The Environmental Health Division of the Henry and Stark County Health Departments announce that they have just received their first positive test for West Nile Virus in a mosquito batch found in Henry County.

The Environmental Health Division of the Henry and Stark County Health Departments announce that they have just received their first positive test for West Nile Virus in a mosquito batch found in Henry County.

 Monitoring for West Nile virus in Illinois includes laboratory tests for mosquito batches, dead crows, blue jays, robins and other perching birds, as well as testing sick horses and humans with West Nile virus-like symptoms.

 West Nile virus is transmitted through the bite of a Culex pipiens mosquito, commonly called a house mosquito, that has picked up the virus by feeding on an infected bird. Common symptoms include fever, nausea, headache and muscle aches. Symptoms may last from a few days to a few weeks. However, four out of five people infected with West Nile virus will not show any symptoms. In rare cases, severe illness including meningitis or encephalitis, or even death, can occur. People older than 60 and individuals with weakened immune systems are at higher risk for severe illness from West Nile virus.

 This is the first evidence of the virus in Henry County for this year. Dorothy David, Health Department Environmental Health Director notes, "The fact that West Nile Viral Encephalitis is now in Henry County is not a cause for alarm, as our advice to the public remains the same - to minimize exposure to mosquitoes, while seeking out and eliminating breeding sites."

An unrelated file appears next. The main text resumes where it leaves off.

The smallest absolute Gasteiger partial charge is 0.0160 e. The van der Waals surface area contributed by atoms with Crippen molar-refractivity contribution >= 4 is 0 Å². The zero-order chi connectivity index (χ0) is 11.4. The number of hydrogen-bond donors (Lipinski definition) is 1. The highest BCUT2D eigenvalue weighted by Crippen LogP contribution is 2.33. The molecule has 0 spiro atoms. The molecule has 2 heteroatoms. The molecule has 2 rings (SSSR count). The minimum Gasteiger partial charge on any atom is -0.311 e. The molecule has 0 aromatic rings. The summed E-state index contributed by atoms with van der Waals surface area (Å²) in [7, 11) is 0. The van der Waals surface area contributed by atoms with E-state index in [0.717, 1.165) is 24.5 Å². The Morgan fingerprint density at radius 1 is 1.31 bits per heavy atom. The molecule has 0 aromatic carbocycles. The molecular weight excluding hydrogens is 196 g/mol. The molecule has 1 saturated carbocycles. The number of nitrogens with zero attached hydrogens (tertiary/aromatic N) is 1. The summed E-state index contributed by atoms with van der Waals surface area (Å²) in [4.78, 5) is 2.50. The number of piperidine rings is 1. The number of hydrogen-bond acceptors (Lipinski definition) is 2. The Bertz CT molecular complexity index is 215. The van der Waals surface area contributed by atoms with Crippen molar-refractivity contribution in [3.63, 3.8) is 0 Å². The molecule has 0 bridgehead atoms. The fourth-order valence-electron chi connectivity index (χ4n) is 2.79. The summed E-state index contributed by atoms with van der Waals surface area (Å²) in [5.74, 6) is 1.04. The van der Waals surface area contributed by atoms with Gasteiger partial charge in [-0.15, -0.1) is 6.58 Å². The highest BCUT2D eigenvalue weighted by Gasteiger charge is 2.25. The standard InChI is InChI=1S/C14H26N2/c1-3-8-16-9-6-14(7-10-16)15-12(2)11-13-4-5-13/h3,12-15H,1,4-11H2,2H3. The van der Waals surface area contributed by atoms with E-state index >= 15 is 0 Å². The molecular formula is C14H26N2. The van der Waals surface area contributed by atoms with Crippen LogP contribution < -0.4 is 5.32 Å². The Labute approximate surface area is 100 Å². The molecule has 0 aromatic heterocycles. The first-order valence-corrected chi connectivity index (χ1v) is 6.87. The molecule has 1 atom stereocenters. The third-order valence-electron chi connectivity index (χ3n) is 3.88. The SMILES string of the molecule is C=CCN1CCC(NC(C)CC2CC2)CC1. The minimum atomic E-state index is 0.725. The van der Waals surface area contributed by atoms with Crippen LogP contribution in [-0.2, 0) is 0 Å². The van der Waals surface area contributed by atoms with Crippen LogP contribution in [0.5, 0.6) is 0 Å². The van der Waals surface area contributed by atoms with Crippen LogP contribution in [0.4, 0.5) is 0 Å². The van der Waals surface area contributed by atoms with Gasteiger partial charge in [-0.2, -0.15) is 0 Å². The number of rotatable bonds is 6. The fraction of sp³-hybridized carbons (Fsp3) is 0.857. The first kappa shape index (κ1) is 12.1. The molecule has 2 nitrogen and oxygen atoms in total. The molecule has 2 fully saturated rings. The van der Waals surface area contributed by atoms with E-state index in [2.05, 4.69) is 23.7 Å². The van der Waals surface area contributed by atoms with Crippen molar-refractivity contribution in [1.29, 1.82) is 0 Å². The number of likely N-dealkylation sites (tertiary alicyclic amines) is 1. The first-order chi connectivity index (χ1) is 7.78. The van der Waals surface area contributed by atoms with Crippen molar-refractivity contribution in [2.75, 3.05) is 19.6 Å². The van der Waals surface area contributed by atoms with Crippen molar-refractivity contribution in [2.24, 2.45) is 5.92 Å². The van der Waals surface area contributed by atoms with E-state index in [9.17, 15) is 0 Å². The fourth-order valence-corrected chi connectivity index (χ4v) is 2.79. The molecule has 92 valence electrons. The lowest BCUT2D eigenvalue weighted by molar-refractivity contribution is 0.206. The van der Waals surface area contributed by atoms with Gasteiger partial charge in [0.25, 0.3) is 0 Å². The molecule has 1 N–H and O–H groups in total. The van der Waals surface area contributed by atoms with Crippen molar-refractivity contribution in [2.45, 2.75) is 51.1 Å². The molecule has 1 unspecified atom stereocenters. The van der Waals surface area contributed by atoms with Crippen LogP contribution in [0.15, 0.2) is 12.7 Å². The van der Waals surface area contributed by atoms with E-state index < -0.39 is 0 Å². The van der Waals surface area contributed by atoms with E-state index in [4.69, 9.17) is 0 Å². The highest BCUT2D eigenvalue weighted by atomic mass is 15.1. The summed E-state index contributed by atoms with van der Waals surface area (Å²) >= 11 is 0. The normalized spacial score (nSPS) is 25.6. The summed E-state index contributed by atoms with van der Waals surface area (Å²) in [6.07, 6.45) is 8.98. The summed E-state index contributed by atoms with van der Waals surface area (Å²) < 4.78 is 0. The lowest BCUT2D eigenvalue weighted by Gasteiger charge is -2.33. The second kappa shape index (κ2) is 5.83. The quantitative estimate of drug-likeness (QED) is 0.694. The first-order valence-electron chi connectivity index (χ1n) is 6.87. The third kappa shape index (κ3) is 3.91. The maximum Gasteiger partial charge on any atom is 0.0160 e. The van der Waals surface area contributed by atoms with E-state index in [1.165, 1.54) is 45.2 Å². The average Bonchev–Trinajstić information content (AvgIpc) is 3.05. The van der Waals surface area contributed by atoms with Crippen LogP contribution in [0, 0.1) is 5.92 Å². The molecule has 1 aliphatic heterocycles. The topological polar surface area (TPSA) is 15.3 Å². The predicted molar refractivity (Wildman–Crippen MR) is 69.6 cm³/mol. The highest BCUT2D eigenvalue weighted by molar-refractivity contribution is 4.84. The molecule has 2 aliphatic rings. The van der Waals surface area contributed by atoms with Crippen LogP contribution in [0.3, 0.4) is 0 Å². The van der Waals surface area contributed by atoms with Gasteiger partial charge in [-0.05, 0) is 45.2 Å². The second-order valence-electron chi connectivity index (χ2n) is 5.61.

The Health Department advises that from now until the first frost is the time to take the following protective measures:

 1) Protect yourself and your children from the bite of mosquitoes. Mosquitoes bite most aggressively at dusk and dawn; therefore, cover exposed skin and use insect repellent if you must be out during these periods. Also, be sure all screen doors and windows are in good repair to protect yourself while sleeping.

 2) Plan your end of the Summer activities (example: last campouts) on cooler or windy weekends. Avoid calm, muggy, dusky or dawn periods.

 3) Mosquitoes are still breeding. Therefore, continue to remove any containers of standing water present on your property up until the first frost.

 For more information about West For Nile Virus surveillance, contact the Health Department Environmental Health Division at (309) 852-7266 or visit our website at www.henrystarkhealth.com, find us on Facebook at Henry and Stark County Health Departments, or Follow Us on Twitter.